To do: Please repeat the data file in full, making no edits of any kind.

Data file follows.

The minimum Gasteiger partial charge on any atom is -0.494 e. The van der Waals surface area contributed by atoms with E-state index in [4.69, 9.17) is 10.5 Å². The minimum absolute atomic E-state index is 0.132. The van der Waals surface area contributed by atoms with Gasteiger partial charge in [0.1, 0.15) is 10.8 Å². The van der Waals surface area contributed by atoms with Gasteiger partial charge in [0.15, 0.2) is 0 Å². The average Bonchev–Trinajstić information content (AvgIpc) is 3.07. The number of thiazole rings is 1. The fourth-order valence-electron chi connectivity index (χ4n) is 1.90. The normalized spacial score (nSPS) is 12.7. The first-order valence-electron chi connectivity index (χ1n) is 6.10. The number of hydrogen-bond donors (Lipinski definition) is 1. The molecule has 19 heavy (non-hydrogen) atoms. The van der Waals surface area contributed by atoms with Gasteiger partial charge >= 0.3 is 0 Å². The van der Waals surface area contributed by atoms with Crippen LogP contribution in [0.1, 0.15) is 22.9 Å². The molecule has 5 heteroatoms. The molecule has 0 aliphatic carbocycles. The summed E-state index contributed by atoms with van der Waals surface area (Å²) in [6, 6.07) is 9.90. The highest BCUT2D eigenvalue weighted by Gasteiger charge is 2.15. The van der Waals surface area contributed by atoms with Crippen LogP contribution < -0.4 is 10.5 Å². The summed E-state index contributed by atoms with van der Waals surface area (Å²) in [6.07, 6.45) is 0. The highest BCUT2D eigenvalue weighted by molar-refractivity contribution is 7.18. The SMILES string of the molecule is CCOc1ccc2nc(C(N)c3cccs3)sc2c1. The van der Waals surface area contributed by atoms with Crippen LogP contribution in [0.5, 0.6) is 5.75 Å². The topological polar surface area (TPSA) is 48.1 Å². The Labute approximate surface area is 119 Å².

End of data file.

The minimum Gasteiger partial charge on any atom is -0.494 e. The van der Waals surface area contributed by atoms with E-state index in [4.69, 9.17) is 10.5 Å². The minimum absolute atomic E-state index is 0.132. The van der Waals surface area contributed by atoms with Gasteiger partial charge in [0.1, 0.15) is 10.8 Å². The van der Waals surface area contributed by atoms with Gasteiger partial charge in [0.15, 0.2) is 0 Å². The average Bonchev–Trinajstić information content (AvgIpc) is 3.07. The number of thiazole rings is 1. The fourth-order valence-electron chi connectivity index (χ4n) is 1.90. The normalized spacial score (nSPS) is 12.7. The first-order valence-electron chi connectivity index (χ1n) is 6.10. The number of hydrogen-bond donors (Lipinski definition) is 1. The molecule has 19 heavy (non-hydrogen) atoms. The van der Waals surface area contributed by atoms with Gasteiger partial charge >= 0.3 is 0 Å². The van der Waals surface area contributed by atoms with Crippen LogP contribution in [0.1, 0.15) is 22.9 Å². The molecule has 5 heteroatoms. The molecule has 0 aliphatic carbocycles. The summed E-state index contributed by atoms with van der Waals surface area (Å²) in [6, 6.07) is 9.90. The highest BCUT2D eigenvalue weighted by Gasteiger charge is 2.15. The van der Waals surface area contributed by atoms with Crippen LogP contribution < -0.4 is 10.5 Å². The summed E-state index contributed by atoms with van der Waals surface area (Å²) in [6.07, 6.45) is 0. The highest BCUT2D eigenvalue weighted by molar-refractivity contribution is 7.18. The SMILES string of the molecule is CCOc1ccc2nc(C(N)c3cccs3)sc2c1. The van der Waals surface area contributed by atoms with Crippen LogP contribution in [0.5, 0.6) is 5.75 Å². The topological polar surface area (TPSA) is 48.1 Å². The Labute approximate surface area is 119 Å².